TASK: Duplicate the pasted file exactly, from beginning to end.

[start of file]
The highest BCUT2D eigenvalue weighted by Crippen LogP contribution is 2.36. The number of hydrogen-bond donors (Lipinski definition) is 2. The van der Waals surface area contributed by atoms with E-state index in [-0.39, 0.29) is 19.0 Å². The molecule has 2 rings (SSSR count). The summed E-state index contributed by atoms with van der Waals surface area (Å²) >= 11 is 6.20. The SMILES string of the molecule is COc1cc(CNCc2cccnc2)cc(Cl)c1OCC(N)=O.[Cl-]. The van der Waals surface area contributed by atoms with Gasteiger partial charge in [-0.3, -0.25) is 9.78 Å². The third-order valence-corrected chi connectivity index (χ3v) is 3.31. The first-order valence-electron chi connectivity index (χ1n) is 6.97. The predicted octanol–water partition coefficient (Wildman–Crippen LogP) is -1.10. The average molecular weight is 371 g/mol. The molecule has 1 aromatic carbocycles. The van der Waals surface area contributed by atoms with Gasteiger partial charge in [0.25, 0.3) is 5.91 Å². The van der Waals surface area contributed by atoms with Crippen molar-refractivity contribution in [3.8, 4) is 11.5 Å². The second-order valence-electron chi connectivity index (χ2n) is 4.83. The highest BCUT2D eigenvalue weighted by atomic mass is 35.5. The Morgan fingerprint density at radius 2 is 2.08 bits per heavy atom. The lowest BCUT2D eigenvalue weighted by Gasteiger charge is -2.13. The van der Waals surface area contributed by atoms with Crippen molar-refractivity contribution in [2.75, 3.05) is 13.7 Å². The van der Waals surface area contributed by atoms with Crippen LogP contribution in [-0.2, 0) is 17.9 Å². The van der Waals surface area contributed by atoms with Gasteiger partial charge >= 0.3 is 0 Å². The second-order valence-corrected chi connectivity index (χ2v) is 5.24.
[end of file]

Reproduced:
The highest BCUT2D eigenvalue weighted by Crippen LogP contribution is 2.36. The number of hydrogen-bond donors (Lipinski definition) is 2. The van der Waals surface area contributed by atoms with E-state index in [-0.39, 0.29) is 19.0 Å². The molecule has 2 rings (SSSR count). The summed E-state index contributed by atoms with van der Waals surface area (Å²) >= 11 is 6.20. The SMILES string of the molecule is COc1cc(CNCc2cccnc2)cc(Cl)c1OCC(N)=O.[Cl-]. The van der Waals surface area contributed by atoms with Gasteiger partial charge in [-0.3, -0.25) is 9.78 Å². The third-order valence-corrected chi connectivity index (χ3v) is 3.31. The first-order valence-electron chi connectivity index (χ1n) is 6.97. The predicted octanol–water partition coefficient (Wildman–Crippen LogP) is -1.10. The average molecular weight is 371 g/mol. The molecule has 1 aromatic carbocycles. The van der Waals surface area contributed by atoms with Gasteiger partial charge in [0.25, 0.3) is 5.91 Å². The van der Waals surface area contributed by atoms with Crippen molar-refractivity contribution in [3.8, 4) is 11.5 Å². The second-order valence-electron chi connectivity index (χ2n) is 4.83. The highest BCUT2D eigenvalue weighted by atomic mass is 35.5. The Morgan fingerprint density at radius 2 is 2.08 bits per heavy atom. The lowest BCUT2D eigenvalue weighted by Gasteiger charge is -2.13. The van der Waals surface area contributed by atoms with Crippen molar-refractivity contribution in [2.75, 3.05) is 13.7 Å². The van der Waals surface area contributed by atoms with Crippen LogP contribution in [-0.2, 0) is 17.9 Å². The van der Waals surface area contributed by atoms with Gasteiger partial charge >= 0.3 is 0 Å². The second-order valence-corrected chi connectivity index (χ2v) is 5.24.